Illegal versions of "Squid Game" are circulating in North Korea, and citizens are addicted to viewing it, according to a report by Radio Free Asia.

According to RFA, the series is distributed to the populace through more traditional methods, as streaming services are not available in the hermit kingdom.

"'Squid Game' has been able to enter the country on memory storage devices such as USB flash drives and SD cards, which are smuggled in by ship, and then make their way inland," a resident of Pyongsong, north of the capital Pyongyang, told RFA.

Young people in Pyongyang, North Korea's capital, "secretly watch the show under their blankets at night on their portable media players," according to the source.

The inclusion of one character, Kang Sae-Byeok (Player 067), played by actress Jung Ho-Yeon, is helping to push the series' popularity.

Kang is a North Korean defector who entered the games to win money for her younger brother and to assist her mother in escaping.

RFA said the show crossed into North Korea across China's porous border.

This is despite increased efforts to make it more difficult to cross the border by land, including the planting of landmines, the stationing of extra guards at outposts, and the declaration of a kill zone along the border, all in the name of keeping COVID-19 out.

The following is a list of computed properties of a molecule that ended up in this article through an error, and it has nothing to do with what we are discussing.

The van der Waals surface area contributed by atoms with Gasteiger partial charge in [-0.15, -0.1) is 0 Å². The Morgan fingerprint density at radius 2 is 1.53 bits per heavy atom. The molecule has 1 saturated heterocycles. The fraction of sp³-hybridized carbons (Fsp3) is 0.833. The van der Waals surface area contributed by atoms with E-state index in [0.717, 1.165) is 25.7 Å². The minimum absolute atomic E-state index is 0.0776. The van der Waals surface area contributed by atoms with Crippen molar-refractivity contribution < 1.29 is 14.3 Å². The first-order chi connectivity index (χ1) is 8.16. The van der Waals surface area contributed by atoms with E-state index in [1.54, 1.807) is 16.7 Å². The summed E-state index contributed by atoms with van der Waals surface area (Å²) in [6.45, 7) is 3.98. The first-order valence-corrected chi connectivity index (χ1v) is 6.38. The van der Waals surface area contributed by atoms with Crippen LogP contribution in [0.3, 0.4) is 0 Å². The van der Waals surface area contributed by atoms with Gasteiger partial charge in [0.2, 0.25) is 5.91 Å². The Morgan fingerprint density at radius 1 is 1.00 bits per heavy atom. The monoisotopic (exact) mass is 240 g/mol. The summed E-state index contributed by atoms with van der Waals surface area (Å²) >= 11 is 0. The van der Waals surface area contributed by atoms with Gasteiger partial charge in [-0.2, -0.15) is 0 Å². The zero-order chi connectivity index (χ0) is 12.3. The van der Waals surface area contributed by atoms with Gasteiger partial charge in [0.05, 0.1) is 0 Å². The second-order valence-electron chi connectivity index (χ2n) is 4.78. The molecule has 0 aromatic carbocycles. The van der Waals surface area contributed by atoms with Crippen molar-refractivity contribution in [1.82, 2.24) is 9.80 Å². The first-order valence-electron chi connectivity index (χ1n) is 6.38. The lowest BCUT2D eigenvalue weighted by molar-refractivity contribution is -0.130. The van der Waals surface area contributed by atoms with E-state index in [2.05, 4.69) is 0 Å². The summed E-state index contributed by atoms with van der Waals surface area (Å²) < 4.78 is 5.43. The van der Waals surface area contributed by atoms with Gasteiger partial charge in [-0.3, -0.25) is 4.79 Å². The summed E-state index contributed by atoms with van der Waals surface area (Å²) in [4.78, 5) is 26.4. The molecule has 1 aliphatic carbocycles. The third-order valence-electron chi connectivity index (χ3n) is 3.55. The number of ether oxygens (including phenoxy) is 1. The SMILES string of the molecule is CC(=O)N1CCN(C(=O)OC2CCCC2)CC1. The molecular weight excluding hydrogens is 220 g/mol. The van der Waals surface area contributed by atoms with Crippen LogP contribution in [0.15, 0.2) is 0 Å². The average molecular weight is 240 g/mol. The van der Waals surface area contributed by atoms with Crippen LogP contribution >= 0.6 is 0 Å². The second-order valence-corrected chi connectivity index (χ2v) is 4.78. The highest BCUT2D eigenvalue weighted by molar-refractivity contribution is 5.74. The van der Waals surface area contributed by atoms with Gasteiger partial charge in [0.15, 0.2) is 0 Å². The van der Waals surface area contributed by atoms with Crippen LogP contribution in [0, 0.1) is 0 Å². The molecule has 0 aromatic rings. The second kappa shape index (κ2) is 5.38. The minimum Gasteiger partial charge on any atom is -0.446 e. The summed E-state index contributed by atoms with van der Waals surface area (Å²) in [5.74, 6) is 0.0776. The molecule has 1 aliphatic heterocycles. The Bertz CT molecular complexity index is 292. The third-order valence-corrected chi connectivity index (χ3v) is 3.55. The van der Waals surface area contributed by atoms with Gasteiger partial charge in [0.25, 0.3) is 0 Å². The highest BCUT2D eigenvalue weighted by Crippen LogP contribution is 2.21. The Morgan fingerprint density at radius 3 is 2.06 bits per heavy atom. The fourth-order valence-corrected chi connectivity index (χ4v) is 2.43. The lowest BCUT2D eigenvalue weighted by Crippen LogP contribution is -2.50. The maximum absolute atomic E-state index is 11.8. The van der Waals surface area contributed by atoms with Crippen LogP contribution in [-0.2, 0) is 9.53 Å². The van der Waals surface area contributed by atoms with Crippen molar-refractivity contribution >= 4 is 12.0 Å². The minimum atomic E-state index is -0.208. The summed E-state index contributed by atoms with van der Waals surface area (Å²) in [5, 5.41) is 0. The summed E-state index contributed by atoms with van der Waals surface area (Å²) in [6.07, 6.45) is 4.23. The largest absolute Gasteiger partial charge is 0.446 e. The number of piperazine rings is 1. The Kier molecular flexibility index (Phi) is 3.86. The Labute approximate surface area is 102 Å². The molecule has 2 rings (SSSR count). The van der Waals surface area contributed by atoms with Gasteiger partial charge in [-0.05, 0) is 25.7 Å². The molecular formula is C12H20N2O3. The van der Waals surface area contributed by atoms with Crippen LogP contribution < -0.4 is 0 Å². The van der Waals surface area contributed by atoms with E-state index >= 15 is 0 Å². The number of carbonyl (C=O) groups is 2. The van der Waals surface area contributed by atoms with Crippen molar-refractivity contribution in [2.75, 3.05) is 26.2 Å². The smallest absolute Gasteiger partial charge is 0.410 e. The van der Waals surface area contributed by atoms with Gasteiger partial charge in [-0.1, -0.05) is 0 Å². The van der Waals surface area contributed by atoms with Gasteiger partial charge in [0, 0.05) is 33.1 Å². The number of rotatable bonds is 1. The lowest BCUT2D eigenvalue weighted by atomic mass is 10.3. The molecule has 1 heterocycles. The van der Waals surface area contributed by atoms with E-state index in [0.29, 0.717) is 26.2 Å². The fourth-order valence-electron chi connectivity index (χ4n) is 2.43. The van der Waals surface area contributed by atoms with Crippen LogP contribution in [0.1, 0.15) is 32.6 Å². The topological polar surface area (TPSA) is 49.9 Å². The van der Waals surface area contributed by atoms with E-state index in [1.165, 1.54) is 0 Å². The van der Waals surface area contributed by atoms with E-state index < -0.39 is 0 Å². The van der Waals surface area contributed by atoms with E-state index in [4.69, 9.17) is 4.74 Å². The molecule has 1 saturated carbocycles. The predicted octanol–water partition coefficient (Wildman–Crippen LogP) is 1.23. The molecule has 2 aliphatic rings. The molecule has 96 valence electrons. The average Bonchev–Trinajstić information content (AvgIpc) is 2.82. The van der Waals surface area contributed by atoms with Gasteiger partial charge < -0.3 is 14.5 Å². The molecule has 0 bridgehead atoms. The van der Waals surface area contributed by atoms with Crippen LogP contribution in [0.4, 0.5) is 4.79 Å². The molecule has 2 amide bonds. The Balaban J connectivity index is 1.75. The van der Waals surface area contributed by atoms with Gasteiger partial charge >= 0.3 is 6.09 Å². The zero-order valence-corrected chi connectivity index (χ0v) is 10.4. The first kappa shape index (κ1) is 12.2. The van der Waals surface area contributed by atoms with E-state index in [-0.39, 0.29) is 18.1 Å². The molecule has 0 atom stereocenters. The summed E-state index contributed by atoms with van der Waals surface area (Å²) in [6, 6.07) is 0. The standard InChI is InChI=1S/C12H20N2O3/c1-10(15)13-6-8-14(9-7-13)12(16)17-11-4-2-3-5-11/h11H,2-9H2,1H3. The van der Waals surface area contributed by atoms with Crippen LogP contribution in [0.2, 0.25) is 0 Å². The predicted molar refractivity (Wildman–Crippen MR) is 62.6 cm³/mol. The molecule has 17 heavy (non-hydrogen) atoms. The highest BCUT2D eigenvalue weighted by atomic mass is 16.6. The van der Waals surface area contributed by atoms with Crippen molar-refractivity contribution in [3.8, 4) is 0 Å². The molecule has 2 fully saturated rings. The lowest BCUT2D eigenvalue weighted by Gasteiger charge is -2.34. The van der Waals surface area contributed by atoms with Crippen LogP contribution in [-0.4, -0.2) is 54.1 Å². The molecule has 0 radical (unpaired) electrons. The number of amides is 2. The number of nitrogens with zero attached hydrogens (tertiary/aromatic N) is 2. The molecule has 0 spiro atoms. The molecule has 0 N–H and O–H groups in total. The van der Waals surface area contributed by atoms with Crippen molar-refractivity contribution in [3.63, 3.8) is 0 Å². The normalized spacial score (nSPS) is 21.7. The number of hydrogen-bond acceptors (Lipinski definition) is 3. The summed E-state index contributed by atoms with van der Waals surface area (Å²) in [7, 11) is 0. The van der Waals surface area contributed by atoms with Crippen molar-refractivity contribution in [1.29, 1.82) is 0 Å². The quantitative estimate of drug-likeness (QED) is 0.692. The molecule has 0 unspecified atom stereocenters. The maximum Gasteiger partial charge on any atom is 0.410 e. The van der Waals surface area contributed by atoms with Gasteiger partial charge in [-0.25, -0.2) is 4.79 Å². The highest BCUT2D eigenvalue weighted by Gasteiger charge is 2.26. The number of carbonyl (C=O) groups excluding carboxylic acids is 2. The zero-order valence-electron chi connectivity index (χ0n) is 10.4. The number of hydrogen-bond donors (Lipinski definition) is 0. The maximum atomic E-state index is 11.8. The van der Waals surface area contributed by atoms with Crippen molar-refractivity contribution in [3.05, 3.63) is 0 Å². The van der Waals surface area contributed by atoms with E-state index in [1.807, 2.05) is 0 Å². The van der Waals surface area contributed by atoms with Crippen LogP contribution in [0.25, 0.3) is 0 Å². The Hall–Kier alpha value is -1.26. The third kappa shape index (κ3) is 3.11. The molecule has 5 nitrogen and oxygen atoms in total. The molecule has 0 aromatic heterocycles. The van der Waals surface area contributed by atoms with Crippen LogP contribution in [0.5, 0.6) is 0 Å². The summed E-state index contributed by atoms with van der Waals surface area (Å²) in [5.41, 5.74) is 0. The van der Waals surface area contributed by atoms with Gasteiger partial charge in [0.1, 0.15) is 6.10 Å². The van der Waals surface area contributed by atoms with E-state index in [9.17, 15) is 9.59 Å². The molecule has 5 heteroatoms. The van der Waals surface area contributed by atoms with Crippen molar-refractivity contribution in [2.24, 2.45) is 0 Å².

The show has caught on with the smugglers who bring things in from China at considerable danger, according to a citizen of North Pyongan province, which borders China.

"Squid Game," which debuted in September and quickly became a hit, follows a group of people in South Korea who are deeply in debt. They're duped into a fatal children's game tournament - "Squid Game" is a popular schoolyard game in South Korea - but many of them volunteer to return, realizing that the games may be their only chance to win the money they need to survive.

It's impossible to say how popular the show is in North Korea, but the fact that it's being viewed at all is noteworthy. In normal times, North Korea is a hermit nation, but the pandemic has made it much more so. It even refused COVID-19 vaccine donations.

North Korea's government passed a "anti-reactionary thought" law in 2020 that imposed harsh penalties for anybody discovered to have circulated or consumed foreign media, putting people who spread or watch Squid Game at risk of the country's death penalty.